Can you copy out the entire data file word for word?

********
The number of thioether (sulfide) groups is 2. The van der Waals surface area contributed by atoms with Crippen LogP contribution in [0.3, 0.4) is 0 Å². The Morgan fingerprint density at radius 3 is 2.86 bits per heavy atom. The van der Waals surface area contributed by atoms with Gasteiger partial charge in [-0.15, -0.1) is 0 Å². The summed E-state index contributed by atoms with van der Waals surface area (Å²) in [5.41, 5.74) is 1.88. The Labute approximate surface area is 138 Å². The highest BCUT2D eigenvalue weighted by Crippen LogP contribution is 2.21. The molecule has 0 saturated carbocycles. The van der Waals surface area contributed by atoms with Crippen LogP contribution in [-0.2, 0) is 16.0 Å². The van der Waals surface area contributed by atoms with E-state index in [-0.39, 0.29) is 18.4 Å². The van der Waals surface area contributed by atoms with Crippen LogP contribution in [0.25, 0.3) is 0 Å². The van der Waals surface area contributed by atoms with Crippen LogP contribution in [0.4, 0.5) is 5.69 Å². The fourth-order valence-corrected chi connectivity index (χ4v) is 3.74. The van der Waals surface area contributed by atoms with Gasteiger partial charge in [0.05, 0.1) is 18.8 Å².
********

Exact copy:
The number of thioether (sulfide) groups is 2. The van der Waals surface area contributed by atoms with Crippen LogP contribution in [0.3, 0.4) is 0 Å². The Morgan fingerprint density at radius 3 is 2.86 bits per heavy atom. The van der Waals surface area contributed by atoms with Gasteiger partial charge in [-0.15, -0.1) is 0 Å². The summed E-state index contributed by atoms with van der Waals surface area (Å²) in [5.41, 5.74) is 1.88. The Labute approximate surface area is 138 Å². The highest BCUT2D eigenvalue weighted by Crippen LogP contribution is 2.21. The molecule has 0 saturated carbocycles. The van der Waals surface area contributed by atoms with Crippen LogP contribution in [-0.2, 0) is 16.0 Å². The van der Waals surface area contributed by atoms with E-state index in [-0.39, 0.29) is 18.4 Å². The van der Waals surface area contributed by atoms with Crippen LogP contribution in [0.25, 0.3) is 0 Å². The van der Waals surface area contributed by atoms with Crippen LogP contribution in [0.4, 0.5) is 5.69 Å². The fourth-order valence-corrected chi connectivity index (χ4v) is 3.74. The van der Waals surface area contributed by atoms with Gasteiger partial charge in [0.05, 0.1) is 18.8 Å².